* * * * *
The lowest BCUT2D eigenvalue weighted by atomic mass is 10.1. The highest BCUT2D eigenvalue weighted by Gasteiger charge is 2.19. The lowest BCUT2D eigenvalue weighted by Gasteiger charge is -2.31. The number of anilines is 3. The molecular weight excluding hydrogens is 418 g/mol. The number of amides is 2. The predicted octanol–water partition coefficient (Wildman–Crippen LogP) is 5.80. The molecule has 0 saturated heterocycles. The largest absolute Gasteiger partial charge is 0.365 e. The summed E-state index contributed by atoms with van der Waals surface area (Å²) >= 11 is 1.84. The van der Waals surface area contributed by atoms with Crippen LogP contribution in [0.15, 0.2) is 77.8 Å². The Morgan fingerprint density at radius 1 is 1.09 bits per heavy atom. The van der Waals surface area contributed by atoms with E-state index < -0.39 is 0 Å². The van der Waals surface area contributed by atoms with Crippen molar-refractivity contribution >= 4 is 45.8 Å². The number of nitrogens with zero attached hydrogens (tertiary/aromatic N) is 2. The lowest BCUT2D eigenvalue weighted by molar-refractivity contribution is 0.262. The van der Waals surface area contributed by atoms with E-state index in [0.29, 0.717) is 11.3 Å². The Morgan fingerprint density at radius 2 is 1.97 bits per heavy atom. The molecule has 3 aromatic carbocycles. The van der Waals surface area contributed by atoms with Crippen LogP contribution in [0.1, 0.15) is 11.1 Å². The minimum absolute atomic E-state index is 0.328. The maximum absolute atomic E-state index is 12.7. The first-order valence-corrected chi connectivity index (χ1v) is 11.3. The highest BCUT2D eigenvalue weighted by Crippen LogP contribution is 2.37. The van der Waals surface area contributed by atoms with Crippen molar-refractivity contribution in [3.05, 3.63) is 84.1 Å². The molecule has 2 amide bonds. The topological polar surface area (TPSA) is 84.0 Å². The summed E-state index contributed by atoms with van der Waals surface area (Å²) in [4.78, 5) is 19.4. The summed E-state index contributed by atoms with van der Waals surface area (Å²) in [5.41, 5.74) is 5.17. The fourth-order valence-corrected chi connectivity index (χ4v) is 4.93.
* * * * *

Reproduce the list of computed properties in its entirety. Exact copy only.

The lowest BCUT2D eigenvalue weighted by atomic mass is 10.1. The highest BCUT2D eigenvalue weighted by Gasteiger charge is 2.19. The lowest BCUT2D eigenvalue weighted by Gasteiger charge is -2.31. The number of anilines is 3. The molecular weight excluding hydrogens is 418 g/mol. The number of amides is 2. The predicted octanol–water partition coefficient (Wildman–Crippen LogP) is 5.80. The molecule has 0 saturated heterocycles. The largest absolute Gasteiger partial charge is 0.365 e. The summed E-state index contributed by atoms with van der Waals surface area (Å²) >= 11 is 1.84. The van der Waals surface area contributed by atoms with Crippen LogP contribution in [0.15, 0.2) is 77.8 Å². The Morgan fingerprint density at radius 1 is 1.09 bits per heavy atom. The van der Waals surface area contributed by atoms with E-state index < -0.39 is 0 Å². The van der Waals surface area contributed by atoms with Crippen molar-refractivity contribution >= 4 is 45.8 Å². The number of nitrogens with zero attached hydrogens (tertiary/aromatic N) is 2. The lowest BCUT2D eigenvalue weighted by molar-refractivity contribution is 0.262. The van der Waals surface area contributed by atoms with E-state index in [0.29, 0.717) is 11.3 Å². The Morgan fingerprint density at radius 2 is 1.97 bits per heavy atom. The molecule has 3 aromatic carbocycles. The van der Waals surface area contributed by atoms with Crippen LogP contribution in [0.1, 0.15) is 11.1 Å². The minimum absolute atomic E-state index is 0.328. The maximum absolute atomic E-state index is 12.7. The first-order valence-corrected chi connectivity index (χ1v) is 11.3. The highest BCUT2D eigenvalue weighted by Crippen LogP contribution is 2.37. The van der Waals surface area contributed by atoms with Crippen molar-refractivity contribution in [3.05, 3.63) is 84.1 Å². The molecule has 2 amide bonds. The topological polar surface area (TPSA) is 84.0 Å². The summed E-state index contributed by atoms with van der Waals surface area (Å²) in [4.78, 5) is 19.4. The summed E-state index contributed by atoms with van der Waals surface area (Å²) in [5.41, 5.74) is 5.17. The fourth-order valence-corrected chi connectivity index (χ4v) is 4.93.